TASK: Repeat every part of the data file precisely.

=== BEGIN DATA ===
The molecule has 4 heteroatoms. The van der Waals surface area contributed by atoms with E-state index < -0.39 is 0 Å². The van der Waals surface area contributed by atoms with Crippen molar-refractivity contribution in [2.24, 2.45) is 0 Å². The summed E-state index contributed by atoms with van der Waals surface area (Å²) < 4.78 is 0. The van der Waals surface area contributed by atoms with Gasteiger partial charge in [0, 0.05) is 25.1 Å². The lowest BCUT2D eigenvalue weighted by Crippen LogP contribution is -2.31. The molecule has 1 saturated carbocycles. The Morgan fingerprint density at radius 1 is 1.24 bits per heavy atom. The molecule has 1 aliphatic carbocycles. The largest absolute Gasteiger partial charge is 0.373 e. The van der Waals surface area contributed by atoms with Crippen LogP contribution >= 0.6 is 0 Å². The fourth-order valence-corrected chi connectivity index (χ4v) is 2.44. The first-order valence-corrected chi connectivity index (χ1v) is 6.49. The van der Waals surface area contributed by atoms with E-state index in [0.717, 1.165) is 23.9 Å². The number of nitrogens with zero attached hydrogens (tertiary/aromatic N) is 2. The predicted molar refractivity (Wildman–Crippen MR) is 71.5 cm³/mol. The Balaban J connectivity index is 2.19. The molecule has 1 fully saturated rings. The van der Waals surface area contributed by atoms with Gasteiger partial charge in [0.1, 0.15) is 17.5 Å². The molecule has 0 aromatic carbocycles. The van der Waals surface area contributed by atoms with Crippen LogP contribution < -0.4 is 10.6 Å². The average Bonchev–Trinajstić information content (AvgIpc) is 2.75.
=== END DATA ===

The molecule has 4 heteroatoms. The van der Waals surface area contributed by atoms with E-state index < -0.39 is 0 Å². The van der Waals surface area contributed by atoms with Crippen molar-refractivity contribution in [2.24, 2.45) is 0 Å². The summed E-state index contributed by atoms with van der Waals surface area (Å²) < 4.78 is 0. The van der Waals surface area contributed by atoms with Gasteiger partial charge in [0, 0.05) is 25.1 Å². The lowest BCUT2D eigenvalue weighted by Crippen LogP contribution is -2.31. The molecule has 1 saturated carbocycles. The Morgan fingerprint density at radius 1 is 1.24 bits per heavy atom. The molecule has 1 aliphatic carbocycles. The largest absolute Gasteiger partial charge is 0.373 e. The van der Waals surface area contributed by atoms with Crippen LogP contribution >= 0.6 is 0 Å². The fourth-order valence-corrected chi connectivity index (χ4v) is 2.44. The first-order valence-corrected chi connectivity index (χ1v) is 6.49. The van der Waals surface area contributed by atoms with E-state index in [0.717, 1.165) is 23.9 Å². The number of nitrogens with zero attached hydrogens (tertiary/aromatic N) is 2. The predicted molar refractivity (Wildman–Crippen MR) is 71.5 cm³/mol. The Balaban J connectivity index is 2.19. The molecule has 1 fully saturated rings. The van der Waals surface area contributed by atoms with Gasteiger partial charge in [0.1, 0.15) is 17.5 Å². The molecule has 0 aromatic carbocycles. The van der Waals surface area contributed by atoms with Crippen LogP contribution < -0.4 is 10.6 Å². The average Bonchev–Trinajstić information content (AvgIpc) is 2.75.